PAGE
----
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Upgrading a 20 12 months previous College Undertaking to .NET 6 with dotnet-upgrade-assistant



I wrote a Tiny Digital Working System for a 300-level OS class in C# for school again in 2001 (?) and later moved it to VB.NET in 2002. That is all pre-.NET Core, and on early .NET 1.1 or 2.0 on Home windows. I moved it to GitHub 5 years in the past and ported it to .NET Core 2.0 on the time. At this level it was 15 years previous, so it was cool to see this mission operating on Home windows, Linux, in Docker, and on a Raspberry Pi…a machine that did not exist when the mission was initially written.

NOTE: If the timeline is complicated, I had already been working in trade for years at this level however was nonetheless plugging away at my 4 12 months diploma at evening. It will definitely took 11 years to finish my BS in Software program Engineering.

This night, as the kids slept, I needed to see if I might run the .NET Improve Assistant on this now 20 12 months previous app and get it operating on .NET 6.

Let’s begin:

$ upgrade-assistant improve .TinyOS.sln
-----------------------------------------------------------------------------------------------------------------
Microsoft .NET Improve Assistant v0.3.256001+3c4e05c787f588e940fe73bfa78d7eedfe0190bd

We're keen on your suggestions! Please use the next hyperlink to open a survey: https://aka.ms/DotNetUASurvey
-----------------------------------------------------------------------------------------------------------------

[22:58:01 INF] Loaded 5 extensions
[22:58:02 INF] Utilizing MSBuild from C:Program Filesdotnetsdk6.0.100
[22:58:02 INF] Utilizing Visible Studio set up from C:Program FilesMicrosoft Visible Studio2022Preview [v17]
[22:58:06 INF] Initializing improve step Choose an entrypoint
[22:58:07 INF] Setting entrypoint to solely mission in resolution: C:UsersscottTinyOSsrcTinyOSCoreTinyOSCore.csproj
[22:58:07 INF] Recommending executable TFM net6.0 as a result of the mission builds to an executable
[22:58:07 INF] Initializing improve step Choose mission to improve
[22:58:07 INF] Recommending executable TFM net6.0 as a result of the mission builds to an executable
[22:58:07 INF] Recommending executable TFM net6.0 as a result of the mission builds to an executable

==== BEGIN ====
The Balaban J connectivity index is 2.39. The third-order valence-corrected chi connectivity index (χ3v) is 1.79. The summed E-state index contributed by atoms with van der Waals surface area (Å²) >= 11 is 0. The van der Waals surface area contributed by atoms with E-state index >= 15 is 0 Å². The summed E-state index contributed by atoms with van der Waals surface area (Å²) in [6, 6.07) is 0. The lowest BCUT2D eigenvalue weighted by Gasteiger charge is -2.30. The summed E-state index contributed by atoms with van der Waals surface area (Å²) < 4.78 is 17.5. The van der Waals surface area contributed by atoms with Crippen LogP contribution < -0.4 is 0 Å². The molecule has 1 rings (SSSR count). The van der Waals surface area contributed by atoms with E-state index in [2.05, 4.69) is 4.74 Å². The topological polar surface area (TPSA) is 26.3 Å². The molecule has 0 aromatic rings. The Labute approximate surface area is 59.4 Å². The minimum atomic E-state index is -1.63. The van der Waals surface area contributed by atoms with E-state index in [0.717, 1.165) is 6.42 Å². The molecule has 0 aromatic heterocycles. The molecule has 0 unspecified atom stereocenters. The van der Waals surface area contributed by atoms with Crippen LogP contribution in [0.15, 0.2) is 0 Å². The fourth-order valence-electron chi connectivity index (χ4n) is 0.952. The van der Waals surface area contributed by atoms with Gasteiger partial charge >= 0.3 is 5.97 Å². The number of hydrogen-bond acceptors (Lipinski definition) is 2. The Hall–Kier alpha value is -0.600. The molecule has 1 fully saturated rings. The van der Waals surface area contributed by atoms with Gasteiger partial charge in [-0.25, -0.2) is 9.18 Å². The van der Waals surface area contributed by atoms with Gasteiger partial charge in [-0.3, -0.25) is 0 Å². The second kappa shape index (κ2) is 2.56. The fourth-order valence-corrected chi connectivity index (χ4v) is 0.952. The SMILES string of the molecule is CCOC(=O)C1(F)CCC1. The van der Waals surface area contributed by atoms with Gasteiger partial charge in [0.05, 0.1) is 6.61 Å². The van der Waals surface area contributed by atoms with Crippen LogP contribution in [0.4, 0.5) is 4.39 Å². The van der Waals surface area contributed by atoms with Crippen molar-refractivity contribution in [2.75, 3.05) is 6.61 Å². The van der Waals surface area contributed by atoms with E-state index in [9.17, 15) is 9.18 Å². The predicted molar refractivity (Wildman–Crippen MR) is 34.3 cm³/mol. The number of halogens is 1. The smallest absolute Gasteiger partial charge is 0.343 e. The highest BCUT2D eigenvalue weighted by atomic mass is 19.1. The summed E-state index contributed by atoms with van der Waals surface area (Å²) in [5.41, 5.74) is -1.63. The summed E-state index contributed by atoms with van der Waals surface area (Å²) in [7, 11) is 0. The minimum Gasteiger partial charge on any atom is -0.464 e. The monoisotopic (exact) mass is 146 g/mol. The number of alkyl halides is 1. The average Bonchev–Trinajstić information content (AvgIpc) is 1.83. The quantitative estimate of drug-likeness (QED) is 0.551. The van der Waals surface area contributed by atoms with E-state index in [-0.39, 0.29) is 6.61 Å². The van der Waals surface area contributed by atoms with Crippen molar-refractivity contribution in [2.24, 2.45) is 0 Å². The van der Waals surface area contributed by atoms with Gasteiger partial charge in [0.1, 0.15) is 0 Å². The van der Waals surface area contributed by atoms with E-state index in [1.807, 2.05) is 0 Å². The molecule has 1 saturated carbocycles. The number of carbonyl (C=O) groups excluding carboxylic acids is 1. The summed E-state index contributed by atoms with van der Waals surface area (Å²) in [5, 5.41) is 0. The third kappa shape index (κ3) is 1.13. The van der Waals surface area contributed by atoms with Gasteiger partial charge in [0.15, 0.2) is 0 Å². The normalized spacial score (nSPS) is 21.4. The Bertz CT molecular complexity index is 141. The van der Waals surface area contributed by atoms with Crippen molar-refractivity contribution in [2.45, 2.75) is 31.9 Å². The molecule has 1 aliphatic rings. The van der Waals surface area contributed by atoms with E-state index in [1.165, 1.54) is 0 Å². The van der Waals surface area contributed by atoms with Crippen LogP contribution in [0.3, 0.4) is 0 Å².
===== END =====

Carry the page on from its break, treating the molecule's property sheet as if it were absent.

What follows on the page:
[22:58:07 INF] Initializing improve step Again up mission

See how the method is interactive on the command line, with colour prompts and a sequence of dynamic multiple-choice questions?

Updating .NET project with the upgrade assistant

Curiously, it builds on the primary attempt, no errors.

After I manually have a look at the .csproj I can see some bizarre model numbers, doubtless from some not-quite-baked model of .NET Core 2 I used a few years in the past. My spidey sense says that is flawed, and I am assuming the improve assistant did not perceive it.

    <!-- <PackageReference Embody="ILLink.Duties" Model="0.1.4-preview-906439" /> -->
<PackageReference Embody="Microsoft.Extensions.Configuration" Model="2.0.0-preview2-final" />
<PackageReference Embody="Microsoft.Extensions.Configuration.Json" Model="2.0.0-preview2-final" />
<PackageReference Embody="Microsoft.Extensions.DependencyInjection" Model="2.0.0-preview2-final" />
<PackageReference Embody="Microsoft.Extensions.Choices.ConfigurationExtensions" Model="2.0.0-preview2-final" />

I additionally be aware a commented-out reference to ILLink.Duties which was a preview characteristic in Mono’s Linker to cut back the ultimate dimension of apps and tree-trim them. A few of that performance is constructed into .NET 6 now so I am going to use that throughout the construct and packaging course of later. The reference shouldn’t be wanted in the present day.

I am gonna blindly improve them to .NET 6 and see what occurs. I might do that by simply altering the numbers and seeing if it restores and builds, however I also can attempt dotnet outdated which stays a stunning software within the upgrader’s toolkit.

image

This “outdated” software is good because it talks to NuGet and confirms that there are newer variations of sure packages.

In my checks – which had been simply batch recordsdata at this early time – I used to be calling my dotnet app like this:

dotnet netcoreapp2.0/TinyOSCore.dll 512 scott13.txt  

This may change to the trendy type with simply TinyOSCore.exe 512 scott13.txt with an exe and args and no ceremony.

Publishing and trimming my TinyOS turns into only a 15 meg EXE. Good contemplating that the .NET I would like is in there with no separate set up. I might flip this little artificial OS right into a microservice if I needed to be completely additional.

dotnet publish -r win-x64 --self-contained -p:PublishSingleFile=true -p:SuppressTrimAnalysisWarnings=true

If I add

-p:EnableCompressionInSingleFile=true

Then it is even smaller. No code modifications. Run all my checks, appears to be like good. My mission from college from .NET 1.1 is now .NET 6.0, cross platform, self-contained in 11 megs in a single EXE. Candy.


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About Scott

Scott Hanselman is a former professor, former Chief Architect in finance, now speaker, marketing consultant, father, diabetic, and Microsoft worker. He’s a failed stand-up comedian, a cornrower, and a ebook creator.

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